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Chris Bell

Why You Should Shop Around For Life Insurance



Unless you work in the insurance industry, insurance is a hard thing to get excited about. If you’re an insurance sales agent, and you’re reading this, you already know how hard it is to persuade a customer to take their insurance requirements seriously! Because of apathy and lack of understanding among consumers, millions of people don’t have the cover they need. Some reports say as many as seven out of ten self-employed people don’t have any cover – and they’re often the people who need it most.

Nobody likes to talk about – or even think about – the risk of themselves becoming sick, or passing away before their time. That’s a factor in not taking out cover, but it’s also a factor in people not shopping around for their cover. People just want to have the conversation once, do it as quickly as possible, and then never think about it again. For that reason, a lot of people arrange their insurance directly through their banks, even though banks tend to be tied to just one insurance provider, and charge bank commission on top of the insurance premium. That pushes up the cost.

If something is worth doing, then it’s worth doing properly. If your situation in life is unlikely to change, then it is possible to take out life insurance once and never have to change it – but you should still take the time to shop around for it before you commit. Here’s why.

Standards Of Cover Are Not The Same

Life insurance is rarely just life insurance. Most modern policies now also include terminal illness cover, which pays out when you’re diagnosed with a terminal disease and are expected to pass away within the next twelve months. What counts as a ‘terminal illness’ can vary from provider to provider. There’s even more variance when it comes to critical illness cover. Critical illness cover is arguably even more important than basic life insurance, because it pays out for accidents and illnesses that have an impact on your quality of life, but don’t threaten death. A common reason for a critical illness insurance payout might be that you’ve had a stroke, and are unable to work, but you’re still alive and therefore still need money to survive.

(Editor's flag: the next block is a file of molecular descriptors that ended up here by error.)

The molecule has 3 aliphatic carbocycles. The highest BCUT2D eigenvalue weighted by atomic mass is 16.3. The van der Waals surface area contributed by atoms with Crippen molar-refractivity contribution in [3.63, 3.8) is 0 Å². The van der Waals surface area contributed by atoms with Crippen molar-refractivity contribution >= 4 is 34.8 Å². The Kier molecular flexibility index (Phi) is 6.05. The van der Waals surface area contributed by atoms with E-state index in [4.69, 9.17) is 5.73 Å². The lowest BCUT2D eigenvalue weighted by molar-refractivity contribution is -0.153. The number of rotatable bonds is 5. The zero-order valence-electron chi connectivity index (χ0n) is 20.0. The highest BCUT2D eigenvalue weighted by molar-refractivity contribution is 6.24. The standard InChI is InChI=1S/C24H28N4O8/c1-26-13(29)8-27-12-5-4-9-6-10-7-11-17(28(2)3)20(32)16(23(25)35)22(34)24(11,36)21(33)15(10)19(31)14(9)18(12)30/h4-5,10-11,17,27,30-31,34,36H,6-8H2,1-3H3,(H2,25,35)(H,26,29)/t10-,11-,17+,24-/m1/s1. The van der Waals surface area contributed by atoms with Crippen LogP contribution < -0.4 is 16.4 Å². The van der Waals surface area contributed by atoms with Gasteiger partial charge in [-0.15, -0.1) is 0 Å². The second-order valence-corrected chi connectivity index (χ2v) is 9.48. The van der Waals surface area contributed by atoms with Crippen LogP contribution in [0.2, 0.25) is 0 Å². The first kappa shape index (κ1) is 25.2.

What counts as a critical illness can vary from provider to provider. Some insurers won’t pay out for a heart attack unless it’s of a specified severity. Others will pay out for any heart attack, regardless of severity, so long as a doctor confirms the diagnosis. Some providers won’t pay out for death if it occurs within twelve months of taking a policy out, but others will. You should get the best cover for your specific concerns – and that means assessing the options properly.

Underwriting For Pre-Existing Health Conditions Varies Dramatically